posted March 15, 2007

Hope Science Division Honors Two Professors

The Division for the Natural and Applied Sciences at Hope College has honored two faculty with new awards designed to recognize excellence in teaching or research.

Dr. John Krupczak Jr., associate professor of engineering, has received the "Dean's Science Division Mentoring/Advising/Teaching Award" and Dr. William Polik, who is the Edward and Elizabeth Hofma Professor of Chemistry at Hope, has received the "Dean's Science Division Faculty Research Award." Both awards were presented during a luncheon at the college on Thursday, March 15.

"We have an extremely talented faculty and these awards are a way of recognizing significant accomplishments that have an important impact on our students and the profession," said Dr. Moses Lee, who is dean of the division as well as a professor of chemistry at Hope.

"John's work at Hope College embodies the kind of one-on-one mentoring and nurturing that our students deserve, and that will be the foundation of a lasting relationship between the students and the college," he said. "Will is a specialist in physical chemistry and a recognized national leader in his scientific field."

"These awards will further invigorate our productive faculty-student collaborative research activities, which is the foundation of our teaching philosophy: that learning science is best done by doing science," Lee said. "John and Will are outstanding first selections as we inaugurate these two new awards, but the high quality of their colleagues made it difficult to choose and we're already looking forward to next year when we can honor more of our faculty."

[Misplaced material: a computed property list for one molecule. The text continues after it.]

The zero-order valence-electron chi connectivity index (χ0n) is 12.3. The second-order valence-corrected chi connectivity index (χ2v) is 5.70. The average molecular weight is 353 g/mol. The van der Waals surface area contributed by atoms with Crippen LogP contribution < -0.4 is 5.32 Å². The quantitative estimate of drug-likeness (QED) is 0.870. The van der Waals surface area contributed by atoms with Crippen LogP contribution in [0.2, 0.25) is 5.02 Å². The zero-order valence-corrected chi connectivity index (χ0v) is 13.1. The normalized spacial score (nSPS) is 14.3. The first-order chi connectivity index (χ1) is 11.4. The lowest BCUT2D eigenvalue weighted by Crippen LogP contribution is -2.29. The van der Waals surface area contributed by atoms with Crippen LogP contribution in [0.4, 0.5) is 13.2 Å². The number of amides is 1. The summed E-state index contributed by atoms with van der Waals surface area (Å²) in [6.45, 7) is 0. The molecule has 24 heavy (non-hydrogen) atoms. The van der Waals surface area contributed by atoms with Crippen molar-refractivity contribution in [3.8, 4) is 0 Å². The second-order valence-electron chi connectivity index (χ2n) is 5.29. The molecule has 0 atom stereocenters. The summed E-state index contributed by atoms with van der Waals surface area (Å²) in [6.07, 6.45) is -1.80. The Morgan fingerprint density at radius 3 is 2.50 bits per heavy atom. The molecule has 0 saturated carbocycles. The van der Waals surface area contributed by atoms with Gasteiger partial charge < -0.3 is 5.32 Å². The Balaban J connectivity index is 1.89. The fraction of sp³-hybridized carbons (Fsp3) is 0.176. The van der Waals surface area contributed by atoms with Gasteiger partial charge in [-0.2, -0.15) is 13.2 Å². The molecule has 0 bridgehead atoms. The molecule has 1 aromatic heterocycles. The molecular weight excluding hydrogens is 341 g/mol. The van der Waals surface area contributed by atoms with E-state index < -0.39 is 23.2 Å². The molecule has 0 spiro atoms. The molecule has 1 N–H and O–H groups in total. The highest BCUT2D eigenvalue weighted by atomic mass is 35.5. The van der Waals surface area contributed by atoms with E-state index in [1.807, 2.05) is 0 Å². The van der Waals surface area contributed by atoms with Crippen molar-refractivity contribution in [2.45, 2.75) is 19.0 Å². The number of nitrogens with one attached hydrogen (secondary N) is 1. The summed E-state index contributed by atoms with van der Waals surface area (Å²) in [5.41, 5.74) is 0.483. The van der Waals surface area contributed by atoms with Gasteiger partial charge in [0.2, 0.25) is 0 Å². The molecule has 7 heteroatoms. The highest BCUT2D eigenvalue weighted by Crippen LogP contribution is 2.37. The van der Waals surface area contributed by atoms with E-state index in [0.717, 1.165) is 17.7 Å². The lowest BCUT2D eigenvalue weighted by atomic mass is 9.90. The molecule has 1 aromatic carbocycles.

The "Mentoring/Advising/Teaching Award" recognizes a faculty member who has gone beyond the call of duty in working with students, and the winner is selected by a panel of students. The "Faculty Research Award" is based on research accomplishments including publications, grant awards, significant presentations at professional meetings and external professional recognition, and the winner is chosen by an anonymous panel of faculty members from among nominees by the division's department chairs and the dean. Both awards include financial support for the winners to use in working with students.

Krupczak was celebrated by the engineering students who nominated him for his willingness "to extend himself in every which way to ensure that a student succeeds." They praised his enthusiasm and skill in teaching classes ranging from the "Science and Technology of Everyday Life" course that he developed for non-science majors to the senior-level "Senior Design" course in which engineering majors develop and present their own inventions. They appreciated his open-door policy and his availability, which includes evenings and weekends, to discuss topics ranging from coursework, to course selection to career direction. Students have also enjoyed working with him in his ongoing research on cryogenics and as assistants for "Science and Technology of Everyday Life."

It is the second time this year that Krupczak has been honored by Hope for his teaching. In January he received the "Janet L. Andersen Excellence in Teaching Award" presented by the college's Provost's Office.